Prepared by the Ontario Ministry of Natural Resources. Adoption of the Recovery Strategy for the Eastern Prickly Pear Cactus (Opuntia humifusa) in Canada (Dougan & Associates et al. 2010).

The Endangered Species Act, 2007 (ESA) requires the Minister of Natural Resources to ensure recovery strategies are prepared for all species listed as endangered or threatened on the Species at Risk in Ontario (SARO) List. Under the ESA, a recovery strategy may incorporate all or part of an existing plan that relates to the species.

The Eastern Prickly Pear Cactus (Opuntia humifusa) is listed as endangered on the SARO List. The species is also listed as endangered under the federal Species at Risk Act (SARA). Parks Canada Agency prepared the Recovery Strategy for the Eastern Prickly Pear Cactus in Canada in November, 2010 to meet their requirements under the SARA. This recovery strategy is hereby adopted under the ESA. With the additions indicated below, the enclosed strategy meets all of the content requirements outlined in the ESA.

Section 8 of the federal recovery strategy provides an identification of critical habitat (as defined under the SARA). Identification of critical habitat is not a component of a recovery strategy prepared under the ESA. However, it is recommended that the areas of critical habitat identified in Section 8 be considered when developing a habitat regulation under the ESA.

Executive summary

Prepared by Dougan & Associates, V. L. McKay, B. C. Hutchinson and P. Nantel

The Eastern Prickly Pear Cactus (Opuntia humifusa) is a perennial, low-spreading, succulent cactus with jointed, rounded, but flattened, green stems measuring 5 to 12 cm in length. Stem segments are fleshy or firm, and sparsely covered with clusters of barbed bristles and spines. It occurs in small patches or large, scattered colonies of thousands of stems.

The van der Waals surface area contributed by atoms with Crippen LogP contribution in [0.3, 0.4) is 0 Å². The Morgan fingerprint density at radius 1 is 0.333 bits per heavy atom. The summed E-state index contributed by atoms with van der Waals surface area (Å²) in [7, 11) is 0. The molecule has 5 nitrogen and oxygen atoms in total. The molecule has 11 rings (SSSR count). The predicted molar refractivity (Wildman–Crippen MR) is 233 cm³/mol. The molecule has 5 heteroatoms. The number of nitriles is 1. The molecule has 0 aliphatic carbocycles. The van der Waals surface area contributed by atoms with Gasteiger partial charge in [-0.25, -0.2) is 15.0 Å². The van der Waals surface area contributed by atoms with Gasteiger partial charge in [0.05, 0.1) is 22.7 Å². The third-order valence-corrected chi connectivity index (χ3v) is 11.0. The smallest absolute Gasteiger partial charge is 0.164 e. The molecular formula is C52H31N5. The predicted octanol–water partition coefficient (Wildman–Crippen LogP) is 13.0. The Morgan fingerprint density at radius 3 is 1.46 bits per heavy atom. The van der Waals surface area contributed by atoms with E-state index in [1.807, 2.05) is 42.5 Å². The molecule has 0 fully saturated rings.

An Endangered plant species in Canada, it reaches the northern edge of its range in the southern tip of Ontario. It occurs there in two protected areas: two native populations in Point Pelee National Park and one in Fish Point Provincial Nature Reserve on Pelee Island. These populations are threatened mainly by loss and degradation of suitable habitat and by collection. In Canada, the species is limited to dry, sandy substrates, typically dunes, that are in the early stages of succession in habitats known collectively as Lake Erie Sand Spit Savannas.

The population and distribution objectives for the recovery of Eastern Prickly Pear Cactus are as follows:

  1. To maintain the current number of microsites (345) of the Eastern Prickly Pear Cactus in Point Pelee National Park over the next five years, and to increase the total number of microsites by 5% over the next 10 years.
  2. To maintain the population size (five microsites) at Fish Point Provincial Nature Reserve on Pelee Island over the next five years.

The primary threats to the species, critical information requirements for recovery, and additional steps needed to attain these objectives are addressed within the Broad Strategies and Approaches to Recovery section.

Critical habitat for the Eastern Prickly Pear Cactus is identified in the recovery strategy for all three native populations. Where conditions appear to be suitable, critical habitat is identified by vegetation communities using the standardized Ecological Land Classification system. In degraded, secondary successional habitats and areas where the vegetation has succeeded beyond optimal growing conditions for Eastern Prickly Pear Cactus, the species' critical habitat is identified using an occupancy-based approach.

One or more action plans identifying specific actions in relation to this strategy will be completed within five years of the final posting of this recovery strategy.